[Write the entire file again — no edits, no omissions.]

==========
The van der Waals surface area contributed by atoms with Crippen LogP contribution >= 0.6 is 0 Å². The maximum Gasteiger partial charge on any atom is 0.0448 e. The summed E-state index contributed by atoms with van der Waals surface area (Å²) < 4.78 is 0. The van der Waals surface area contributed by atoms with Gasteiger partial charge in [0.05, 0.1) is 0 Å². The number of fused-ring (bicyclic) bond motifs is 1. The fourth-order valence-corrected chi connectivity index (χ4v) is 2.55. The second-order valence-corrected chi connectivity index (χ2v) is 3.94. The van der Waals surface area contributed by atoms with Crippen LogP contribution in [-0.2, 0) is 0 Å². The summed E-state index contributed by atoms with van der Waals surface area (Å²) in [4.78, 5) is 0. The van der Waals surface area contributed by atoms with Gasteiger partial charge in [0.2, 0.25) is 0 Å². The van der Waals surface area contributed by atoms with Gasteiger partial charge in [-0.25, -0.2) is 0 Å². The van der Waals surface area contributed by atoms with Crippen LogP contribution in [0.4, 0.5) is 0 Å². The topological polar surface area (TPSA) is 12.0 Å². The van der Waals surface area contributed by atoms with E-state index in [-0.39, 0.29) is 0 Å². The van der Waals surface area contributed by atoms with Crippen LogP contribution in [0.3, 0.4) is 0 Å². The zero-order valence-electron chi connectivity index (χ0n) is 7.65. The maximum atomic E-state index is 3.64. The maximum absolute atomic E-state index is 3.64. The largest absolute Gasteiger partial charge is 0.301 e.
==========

The van der Waals surface area contributed by atoms with Crippen LogP contribution >= 0.6 is 0 Å². The maximum Gasteiger partial charge on any atom is 0.0448 e. The summed E-state index contributed by atoms with van der Waals surface area (Å²) < 4.78 is 0. The van der Waals surface area contributed by atoms with Gasteiger partial charge in [0.05, 0.1) is 0 Å². The number of fused-ring (bicyclic) bond motifs is 1. The fourth-order valence-corrected chi connectivity index (χ4v) is 2.55. The second-order valence-corrected chi connectivity index (χ2v) is 3.94. The van der Waals surface area contributed by atoms with Crippen LogP contribution in [-0.2, 0) is 0 Å². The summed E-state index contributed by atoms with van der Waals surface area (Å²) in [4.78, 5) is 0. The van der Waals surface area contributed by atoms with Gasteiger partial charge in [0.2, 0.25) is 0 Å². The van der Waals surface area contributed by atoms with Gasteiger partial charge in [-0.25, -0.2) is 0 Å². The van der Waals surface area contributed by atoms with Crippen LogP contribution in [0.4, 0.5) is 0 Å². The topological polar surface area (TPSA) is 12.0 Å². The van der Waals surface area contributed by atoms with E-state index in [-0.39, 0.29) is 0 Å². The van der Waals surface area contributed by atoms with Crippen LogP contribution in [0.3, 0.4) is 0 Å². The zero-order valence-electron chi connectivity index (χ0n) is 7.65. The maximum atomic E-state index is 3.64. The maximum absolute atomic E-state index is 3.64. The largest absolute Gasteiger partial charge is 0.301 e.